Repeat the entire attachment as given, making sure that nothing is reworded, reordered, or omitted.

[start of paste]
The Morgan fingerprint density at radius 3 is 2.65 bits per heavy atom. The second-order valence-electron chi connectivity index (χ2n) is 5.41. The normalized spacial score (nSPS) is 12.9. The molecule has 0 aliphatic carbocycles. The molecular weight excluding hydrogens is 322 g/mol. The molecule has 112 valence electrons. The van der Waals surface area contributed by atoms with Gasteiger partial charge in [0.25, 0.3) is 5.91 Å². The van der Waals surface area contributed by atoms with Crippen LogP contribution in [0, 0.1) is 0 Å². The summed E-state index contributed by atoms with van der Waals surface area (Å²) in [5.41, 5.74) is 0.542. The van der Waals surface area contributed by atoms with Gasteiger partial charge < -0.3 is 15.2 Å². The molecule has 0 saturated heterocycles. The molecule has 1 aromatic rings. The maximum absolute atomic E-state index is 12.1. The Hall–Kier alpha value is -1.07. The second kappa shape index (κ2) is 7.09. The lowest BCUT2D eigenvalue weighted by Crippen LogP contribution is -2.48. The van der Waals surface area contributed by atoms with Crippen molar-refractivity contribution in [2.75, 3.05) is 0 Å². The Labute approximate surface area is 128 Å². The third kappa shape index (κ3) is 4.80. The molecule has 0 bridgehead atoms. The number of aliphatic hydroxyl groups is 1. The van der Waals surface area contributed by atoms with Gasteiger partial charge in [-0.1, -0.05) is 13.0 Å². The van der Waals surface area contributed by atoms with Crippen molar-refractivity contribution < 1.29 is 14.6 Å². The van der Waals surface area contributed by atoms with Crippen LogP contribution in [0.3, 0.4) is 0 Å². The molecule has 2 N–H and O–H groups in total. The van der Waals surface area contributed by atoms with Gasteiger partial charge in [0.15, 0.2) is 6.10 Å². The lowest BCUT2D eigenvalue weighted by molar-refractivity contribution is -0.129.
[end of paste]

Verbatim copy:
The Morgan fingerprint density at radius 3 is 2.65 bits per heavy atom. The second-order valence-electron chi connectivity index (χ2n) is 5.41. The normalized spacial score (nSPS) is 12.9. The molecule has 0 aliphatic carbocycles. The molecular weight excluding hydrogens is 322 g/mol. The molecule has 112 valence electrons. The van der Waals surface area contributed by atoms with Gasteiger partial charge in [0.25, 0.3) is 5.91 Å². The van der Waals surface area contributed by atoms with Crippen LogP contribution in [0, 0.1) is 0 Å². The summed E-state index contributed by atoms with van der Waals surface area (Å²) in [5.41, 5.74) is 0.542. The van der Waals surface area contributed by atoms with Gasteiger partial charge < -0.3 is 15.2 Å². The molecule has 0 saturated heterocycles. The molecule has 1 aromatic rings. The maximum absolute atomic E-state index is 12.1. The Hall–Kier alpha value is -1.07. The second kappa shape index (κ2) is 7.09. The lowest BCUT2D eigenvalue weighted by Crippen LogP contribution is -2.48. The van der Waals surface area contributed by atoms with Crippen molar-refractivity contribution in [2.75, 3.05) is 0 Å². The Labute approximate surface area is 128 Å². The third kappa shape index (κ3) is 4.80. The molecule has 0 bridgehead atoms. The number of aliphatic hydroxyl groups is 1. The van der Waals surface area contributed by atoms with Gasteiger partial charge in [-0.1, -0.05) is 13.0 Å². The van der Waals surface area contributed by atoms with Crippen molar-refractivity contribution < 1.29 is 14.6 Å². The van der Waals surface area contributed by atoms with Crippen LogP contribution in [0.3, 0.4) is 0 Å². The molecule has 2 N–H and O–H groups in total. The van der Waals surface area contributed by atoms with Gasteiger partial charge in [0.15, 0.2) is 6.10 Å². The lowest BCUT2D eigenvalue weighted by molar-refractivity contribution is -0.129.